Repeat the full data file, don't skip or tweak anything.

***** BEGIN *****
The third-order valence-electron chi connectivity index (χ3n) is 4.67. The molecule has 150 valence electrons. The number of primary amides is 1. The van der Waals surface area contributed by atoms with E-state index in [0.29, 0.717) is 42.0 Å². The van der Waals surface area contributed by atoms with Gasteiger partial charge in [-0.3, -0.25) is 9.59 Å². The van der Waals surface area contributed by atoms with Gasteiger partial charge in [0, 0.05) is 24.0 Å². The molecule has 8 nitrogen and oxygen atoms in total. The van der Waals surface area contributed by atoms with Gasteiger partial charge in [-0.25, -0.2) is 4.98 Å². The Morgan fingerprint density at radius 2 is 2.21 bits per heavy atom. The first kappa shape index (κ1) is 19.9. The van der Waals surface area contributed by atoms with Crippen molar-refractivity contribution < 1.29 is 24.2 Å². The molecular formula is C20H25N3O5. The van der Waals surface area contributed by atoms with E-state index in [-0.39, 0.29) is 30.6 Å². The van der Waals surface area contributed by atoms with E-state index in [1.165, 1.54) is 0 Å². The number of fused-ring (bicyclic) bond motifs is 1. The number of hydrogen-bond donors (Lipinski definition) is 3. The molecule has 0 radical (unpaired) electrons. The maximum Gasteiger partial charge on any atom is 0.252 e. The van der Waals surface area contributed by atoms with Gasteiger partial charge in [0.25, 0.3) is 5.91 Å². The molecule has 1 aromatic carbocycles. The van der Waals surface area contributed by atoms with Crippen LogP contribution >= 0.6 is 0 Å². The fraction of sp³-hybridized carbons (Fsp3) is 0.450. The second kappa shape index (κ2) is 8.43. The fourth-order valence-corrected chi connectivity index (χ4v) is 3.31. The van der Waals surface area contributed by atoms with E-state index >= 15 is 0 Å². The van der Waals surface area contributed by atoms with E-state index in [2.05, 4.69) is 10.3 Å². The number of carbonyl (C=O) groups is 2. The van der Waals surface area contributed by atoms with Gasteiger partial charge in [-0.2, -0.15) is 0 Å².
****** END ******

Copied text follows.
The third-order valence-electron chi connectivity index (χ3n) is 4.67. The molecule has 150 valence electrons. The number of primary amides is 1. The van der Waals surface area contributed by atoms with E-state index in [0.29, 0.717) is 42.0 Å². The van der Waals surface area contributed by atoms with Gasteiger partial charge in [-0.3, -0.25) is 9.59 Å². The van der Waals surface area contributed by atoms with Gasteiger partial charge in [0, 0.05) is 24.0 Å². The molecule has 8 nitrogen and oxygen atoms in total. The van der Waals surface area contributed by atoms with Gasteiger partial charge in [-0.25, -0.2) is 4.98 Å². The Morgan fingerprint density at radius 2 is 2.21 bits per heavy atom. The first kappa shape index (κ1) is 19.9. The van der Waals surface area contributed by atoms with Crippen molar-refractivity contribution < 1.29 is 24.2 Å². The molecular formula is C20H25N3O5. The van der Waals surface area contributed by atoms with E-state index in [-0.39, 0.29) is 30.6 Å². The van der Waals surface area contributed by atoms with E-state index in [1.165, 1.54) is 0 Å². The number of fused-ring (bicyclic) bond motifs is 1. The number of hydrogen-bond donors (Lipinski definition) is 3. The molecule has 0 radical (unpaired) electrons. The maximum Gasteiger partial charge on any atom is 0.252 e. The van der Waals surface area contributed by atoms with Gasteiger partial charge in [0.25, 0.3) is 5.91 Å². The molecule has 1 aromatic carbocycles. The van der Waals surface area contributed by atoms with Crippen LogP contribution >= 0.6 is 0 Å². The fraction of sp³-hybridized carbons (Fsp3) is 0.450. The second kappa shape index (κ2) is 8.43. The fourth-order valence-corrected chi connectivity index (χ4v) is 3.31. The van der Waals surface area contributed by atoms with E-state index >= 15 is 0 Å². The van der Waals surface area contributed by atoms with E-state index in [2.05, 4.69) is 10.3 Å². The number of carbonyl (C=O) groups is 2. The van der Waals surface area contributed by atoms with Gasteiger partial charge in [-0.2, -0.15) is 0 Å².